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China, France condemn ‘xenophobic’ attack

2013-06-17 09:12 Global Times Web Editor: Sun Tian

The Chinese embassy on Sunday strongly condemned an attack on six Chinese students in western France, demanding French authorities bring the perpetrators to justice and ensure the safety of Chinese students in the country.

The French interior minister Saturday described a violent attack against six Chinese exchange students as a "xenophobic act." Netizens have reacted with outrage, questioning whether Chinese people have increasingly become a target for violent crime when traveling or living overseas.

Three drunk local male residents attacked the students, who had arrived in France two months ago to study winemaking, late Friday night at the students' home in Hostens, Gironde, about 50 kilometers southwest of Bordeaux. One female student sustained serious facial injuries after a glass bottle was thrown at her.

Wu Xuemin, from the Chinese embassy in Paris, has traveled to the region with other staff to investigate the case and visit the injured student, China National Radio (CNR) reported.

French Interior Minister Manuel Valls said in a statement Saturday that the three attackers will be punished by law. The French government condemned the violence, the Xinhua News Agency reported.

Citing the minister's remark, Wu Yikang, chairman of the Shanghai Institute of European Studies, told the Global Times that xenophobic feelings led by right-wing groups have been rising in France and across Europe in the past few years, in the context that the countries are stuck in a long-term recession.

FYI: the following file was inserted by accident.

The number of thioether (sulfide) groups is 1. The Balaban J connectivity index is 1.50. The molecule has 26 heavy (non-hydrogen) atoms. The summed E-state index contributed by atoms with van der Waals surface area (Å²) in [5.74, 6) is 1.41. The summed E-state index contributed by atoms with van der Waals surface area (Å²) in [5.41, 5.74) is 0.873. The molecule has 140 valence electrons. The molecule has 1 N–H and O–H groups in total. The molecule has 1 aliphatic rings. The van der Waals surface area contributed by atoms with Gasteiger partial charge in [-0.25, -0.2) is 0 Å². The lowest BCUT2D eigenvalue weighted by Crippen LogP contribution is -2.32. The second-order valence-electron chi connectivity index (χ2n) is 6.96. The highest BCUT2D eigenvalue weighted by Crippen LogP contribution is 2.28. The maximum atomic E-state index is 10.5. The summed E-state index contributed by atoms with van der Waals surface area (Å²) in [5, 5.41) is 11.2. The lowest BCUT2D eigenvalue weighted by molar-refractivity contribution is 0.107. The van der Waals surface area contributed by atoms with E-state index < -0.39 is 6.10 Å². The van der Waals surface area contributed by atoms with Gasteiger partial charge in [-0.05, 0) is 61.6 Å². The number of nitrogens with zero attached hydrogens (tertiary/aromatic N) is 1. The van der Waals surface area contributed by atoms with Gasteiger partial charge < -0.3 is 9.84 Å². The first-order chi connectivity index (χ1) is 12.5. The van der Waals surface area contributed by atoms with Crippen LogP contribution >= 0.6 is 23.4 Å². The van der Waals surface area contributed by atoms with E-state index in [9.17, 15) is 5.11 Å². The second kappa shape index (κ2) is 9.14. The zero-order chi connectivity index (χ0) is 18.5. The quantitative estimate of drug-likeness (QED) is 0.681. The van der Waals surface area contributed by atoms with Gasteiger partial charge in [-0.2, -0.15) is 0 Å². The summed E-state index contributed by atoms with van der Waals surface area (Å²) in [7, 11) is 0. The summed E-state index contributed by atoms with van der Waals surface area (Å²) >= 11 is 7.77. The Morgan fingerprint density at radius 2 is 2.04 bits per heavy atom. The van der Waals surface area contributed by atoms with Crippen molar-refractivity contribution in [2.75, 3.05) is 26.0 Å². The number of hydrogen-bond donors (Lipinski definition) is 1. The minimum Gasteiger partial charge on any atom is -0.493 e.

"At a time when social problems, especially unemployment, are heightened and Chinese people are relatively rich and tend to show their wealth, they can become targets for hooligans," he said.

Local police had called on the three suspects that night due to rowdy behavior. The men then went to the students' home, perhaps thinking they were the source of the complaint, hurling "racist insults" at them, AFP reported.

Wu Jing, a female Chinese student in Bordeaux who has studied there for four years, told the Global Times that for a long time, she didn't dare go out at night as she and her friends believe that Chinese people may be targeted.

But Zhang Wenxiao, chairman of the Bordeaux Chinese scholars and students union, told CNR that it is an isolated incident. The students had no prior trouble with neighbors.

Stressing the attacks can be laid at the feet of the current Euro crisis, Wu Yikang said that European governments tend to use the statement of "xenophobic act" as an excuse to lift their responsibility from their societies' own social problems. "Their efforts on cracking down on xenophobic acts are indeed lacking," Wu said.

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